There was no dispute between right and left on Inauguration Day. President Obama's speech was neither moderate nor conciliatory.
It was a liberal's call for big government and a rejection of the idea that serious reform of entitlement programs is required.
Those liberals who were certain that Obama would move to the center in the second term - or if they weren't, told us so anyway - are no doubt elated.
But this is good news for the Republican Party as well.
In 2009 the GOP held its collective breath, nervous that the incoming president might pursue a pro-growth, centrist approach and effectively push Republicans to the far end of the political spectrum.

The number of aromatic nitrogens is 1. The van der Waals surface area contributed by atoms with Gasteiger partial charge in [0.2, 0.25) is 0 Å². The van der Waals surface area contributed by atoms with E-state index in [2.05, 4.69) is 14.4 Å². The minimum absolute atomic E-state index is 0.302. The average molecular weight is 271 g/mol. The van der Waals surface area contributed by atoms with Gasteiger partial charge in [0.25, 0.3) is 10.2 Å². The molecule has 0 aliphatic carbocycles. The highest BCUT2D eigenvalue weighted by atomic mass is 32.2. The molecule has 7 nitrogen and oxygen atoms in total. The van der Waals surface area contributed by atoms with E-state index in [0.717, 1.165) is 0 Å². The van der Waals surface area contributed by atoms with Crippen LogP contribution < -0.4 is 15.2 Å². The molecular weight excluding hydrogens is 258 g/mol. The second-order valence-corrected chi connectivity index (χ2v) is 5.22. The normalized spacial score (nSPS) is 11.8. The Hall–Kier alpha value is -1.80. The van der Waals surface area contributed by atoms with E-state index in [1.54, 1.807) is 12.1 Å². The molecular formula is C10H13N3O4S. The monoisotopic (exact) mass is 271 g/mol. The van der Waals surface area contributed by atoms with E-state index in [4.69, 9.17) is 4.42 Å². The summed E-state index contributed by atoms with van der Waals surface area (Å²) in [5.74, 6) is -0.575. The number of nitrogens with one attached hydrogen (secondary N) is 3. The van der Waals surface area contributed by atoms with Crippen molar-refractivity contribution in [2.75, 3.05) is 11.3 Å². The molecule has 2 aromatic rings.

Instead, the president went after Obamacare and a stimulus - and Democrats got shellacked in 2010.
The same pattern is evident here. If the president really wants only more government, higher taxes and international retreat, Republicans can unify in common determination to keep the country from sliding farther to the left.
Whatever strategic or ideological differences they may have, they are united in a common interest in not allowing debt, spending and the liberal welfare state to expand even further.
Let me be clear: If the government has to operate for four more years on continuing resolutions to prevent a giant tax hike and a further explosion in our debt, that is the desirable course.